The Great ’80s Car Movies You Probably Forgot About

At the time of their release, several of these ’80s car movies tanked at the box office; in the worst cases, their box-office earnings failed to recover a substantial portion of the production costs. Take the film Speed Zone (1989), for example: With an estimated budget of $18 million, movie-ticket sales raked in a little more than $3 million—a cruel blow to ROI and an investors’ nightmare. To the average kid growing up in the ’80s, though, a film’s box-office success meant zero.

The youth wanted to watch, as just one example, a ruthless red Lamborghini Countach outrun the dorky-looking, crap-car-equipped state police, and that’s all that mattered at the end of the day. So, we present to you a list of the most hilariously bad—yet great—’80s car movies from the decade that also brought us Miami Vice, Knight Rider, and Magnum, P.I. For all of the ’80s kids out there—and for everyone else, too—we hope these films take you back to the times when you sat on the living room floor, or your grandma’s weird floral-pattern couch, to catch the latest car chase on the woodgrain television set.

Used Cars (1980)

Rudy Russo (Kurt Russell) is a young, attractive, and determined man who aspires to become a state senator. When the going gets tough, Russo turns to a shady used-car dealership owner, Luke Fuchs (Jack Warden), whose inventory consists of lemons, to help fund his political aspirations. With some creative sales strategies and his public-speaking prowess, Russo charms customers to seal the deal.

The Cannonball Run (1981)

The highest-grossing movie on this list, The Cannonball Run—one of several films based on the Cannonball Baker Sea-to-Shining-Sea Memorial Trophy Dash invented by the late, legendary automotive journalist Brock Yates—starred several Hollywood heavyweights: Dean Martin, Sammy Davis Jr., Farrah Fawcett, Roger Moore, and Burt Reynolds. Packed with loads of action and humor, the biggest rivalry in the film is between a 1977 Ferrari 308 GTS and a 1978 Dodge Sportsman ambulance. It was one of 1981’s most successful films, and also included appearances by Jackie Chan and Terry Bradshaw. It’s easily one of favorite ’80s car movies.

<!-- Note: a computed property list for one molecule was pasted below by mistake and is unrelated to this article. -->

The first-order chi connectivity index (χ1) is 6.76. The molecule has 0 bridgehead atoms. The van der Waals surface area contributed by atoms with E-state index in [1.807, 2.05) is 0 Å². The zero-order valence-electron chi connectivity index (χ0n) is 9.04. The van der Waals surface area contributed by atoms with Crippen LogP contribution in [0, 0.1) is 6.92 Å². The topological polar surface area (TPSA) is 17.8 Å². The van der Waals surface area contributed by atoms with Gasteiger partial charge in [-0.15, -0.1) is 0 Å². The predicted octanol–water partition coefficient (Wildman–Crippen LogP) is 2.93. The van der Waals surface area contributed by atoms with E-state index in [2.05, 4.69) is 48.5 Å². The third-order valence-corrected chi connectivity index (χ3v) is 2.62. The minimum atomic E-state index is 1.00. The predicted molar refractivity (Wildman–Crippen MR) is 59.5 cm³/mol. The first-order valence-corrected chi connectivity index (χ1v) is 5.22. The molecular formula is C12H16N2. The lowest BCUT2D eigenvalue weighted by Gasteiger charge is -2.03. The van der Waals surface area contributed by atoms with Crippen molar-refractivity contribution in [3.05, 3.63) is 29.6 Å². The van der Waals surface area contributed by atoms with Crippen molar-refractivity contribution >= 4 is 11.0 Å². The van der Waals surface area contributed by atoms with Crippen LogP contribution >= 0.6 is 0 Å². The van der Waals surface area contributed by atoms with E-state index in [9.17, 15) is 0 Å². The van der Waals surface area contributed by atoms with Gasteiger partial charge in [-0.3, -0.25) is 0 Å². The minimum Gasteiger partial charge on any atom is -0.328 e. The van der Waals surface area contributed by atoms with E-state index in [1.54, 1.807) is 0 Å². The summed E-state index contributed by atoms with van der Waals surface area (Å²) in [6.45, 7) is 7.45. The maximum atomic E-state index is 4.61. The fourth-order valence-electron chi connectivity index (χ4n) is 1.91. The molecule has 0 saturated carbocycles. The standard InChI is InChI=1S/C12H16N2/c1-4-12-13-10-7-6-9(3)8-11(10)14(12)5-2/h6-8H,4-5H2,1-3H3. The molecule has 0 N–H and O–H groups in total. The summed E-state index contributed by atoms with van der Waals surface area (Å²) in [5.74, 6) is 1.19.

King of the Mountain (1981)

One of the more obscure car movies of the 1980s, King of the Mountain stars Harry Hamlin, Deborah Van Valkenburgh, and Dennis Hopper. Inspired by the real street racing scene in Los Angeles at the time, street racers take their beef to the backroads and duke it out on Mulholland Drive for both bragging rights and cash. Although the film did not deliver at the box office, it is one of the first movies that spearheaded the street-racing film genre.  

The Junkman (1982)

Fatal crashes, exciting car chasing, pileups galore, uber-stylish sunglasses, and shooting biplanes are the perfect ingredients for non-stop-action and laughter. The most astounding part about The Junkman, however, is that Henry Blight Halicki (H.B. “Toby” Halicki), director of 1974’s Gone in 60 Seconds, wrote, directed, produced, and starred in the film.